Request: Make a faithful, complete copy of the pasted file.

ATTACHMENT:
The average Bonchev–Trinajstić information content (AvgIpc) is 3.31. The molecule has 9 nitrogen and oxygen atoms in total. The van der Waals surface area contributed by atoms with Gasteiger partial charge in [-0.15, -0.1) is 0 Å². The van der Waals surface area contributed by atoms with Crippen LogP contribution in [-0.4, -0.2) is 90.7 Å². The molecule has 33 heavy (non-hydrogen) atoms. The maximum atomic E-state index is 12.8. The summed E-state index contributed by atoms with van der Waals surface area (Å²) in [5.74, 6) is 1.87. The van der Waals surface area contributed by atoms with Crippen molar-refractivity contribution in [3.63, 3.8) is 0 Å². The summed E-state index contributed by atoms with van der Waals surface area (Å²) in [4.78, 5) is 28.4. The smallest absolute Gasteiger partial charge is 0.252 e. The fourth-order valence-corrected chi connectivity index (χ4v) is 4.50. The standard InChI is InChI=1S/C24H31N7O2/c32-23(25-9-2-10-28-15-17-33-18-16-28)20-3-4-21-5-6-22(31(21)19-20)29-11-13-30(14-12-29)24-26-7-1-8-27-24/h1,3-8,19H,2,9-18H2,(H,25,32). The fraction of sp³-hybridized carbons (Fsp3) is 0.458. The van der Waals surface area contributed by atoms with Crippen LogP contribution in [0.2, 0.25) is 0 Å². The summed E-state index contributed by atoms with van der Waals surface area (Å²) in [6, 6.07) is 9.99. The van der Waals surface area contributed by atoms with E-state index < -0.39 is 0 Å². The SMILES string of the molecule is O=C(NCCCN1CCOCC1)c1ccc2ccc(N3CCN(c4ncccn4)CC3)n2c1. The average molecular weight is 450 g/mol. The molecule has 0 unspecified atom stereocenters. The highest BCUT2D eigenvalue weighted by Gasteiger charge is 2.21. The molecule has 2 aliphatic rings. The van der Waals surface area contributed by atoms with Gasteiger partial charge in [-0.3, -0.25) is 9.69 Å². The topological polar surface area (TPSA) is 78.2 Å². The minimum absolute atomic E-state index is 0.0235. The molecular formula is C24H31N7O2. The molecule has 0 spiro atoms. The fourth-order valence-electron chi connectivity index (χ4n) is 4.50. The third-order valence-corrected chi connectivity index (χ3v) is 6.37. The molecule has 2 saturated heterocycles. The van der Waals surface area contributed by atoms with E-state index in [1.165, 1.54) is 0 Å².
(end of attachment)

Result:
The average Bonchev–Trinajstić information content (AvgIpc) is 3.31. The molecule has 9 nitrogen and oxygen atoms in total. The van der Waals surface area contributed by atoms with Gasteiger partial charge in [-0.15, -0.1) is 0 Å². The van der Waals surface area contributed by atoms with Crippen LogP contribution in [-0.4, -0.2) is 90.7 Å². The molecule has 33 heavy (non-hydrogen) atoms. The maximum atomic E-state index is 12.8. The summed E-state index contributed by atoms with van der Waals surface area (Å²) in [5.74, 6) is 1.87. The van der Waals surface area contributed by atoms with Crippen molar-refractivity contribution in [3.63, 3.8) is 0 Å². The summed E-state index contributed by atoms with van der Waals surface area (Å²) in [4.78, 5) is 28.4. The smallest absolute Gasteiger partial charge is 0.252 e. The fourth-order valence-corrected chi connectivity index (χ4v) is 4.50. The standard InChI is InChI=1S/C24H31N7O2/c32-23(25-9-2-10-28-15-17-33-18-16-28)20-3-4-21-5-6-22(31(21)19-20)29-11-13-30(14-12-29)24-26-7-1-8-27-24/h1,3-8,19H,2,9-18H2,(H,25,32). The fraction of sp³-hybridized carbons (Fsp3) is 0.458. The van der Waals surface area contributed by atoms with Crippen LogP contribution in [0.2, 0.25) is 0 Å². The summed E-state index contributed by atoms with van der Waals surface area (Å²) in [6, 6.07) is 9.99. The van der Waals surface area contributed by atoms with E-state index < -0.39 is 0 Å². The SMILES string of the molecule is O=C(NCCCN1CCOCC1)c1ccc2ccc(N3CCN(c4ncccn4)CC3)n2c1. The average molecular weight is 450 g/mol. The molecule has 0 unspecified atom stereocenters. The highest BCUT2D eigenvalue weighted by Gasteiger charge is 2.21. The molecule has 2 aliphatic rings. The van der Waals surface area contributed by atoms with Gasteiger partial charge in [-0.3, -0.25) is 9.69 Å². The topological polar surface area (TPSA) is 78.2 Å². The minimum absolute atomic E-state index is 0.0235. The molecular formula is C24H31N7O2. The molecule has 0 spiro atoms. The fourth-order valence-electron chi connectivity index (χ4n) is 4.50. The third-order valence-corrected chi connectivity index (χ3v) is 6.37. The molecule has 2 saturated heterocycles. The van der Waals surface area contributed by atoms with E-state index in [1.165, 1.54) is 0 Å².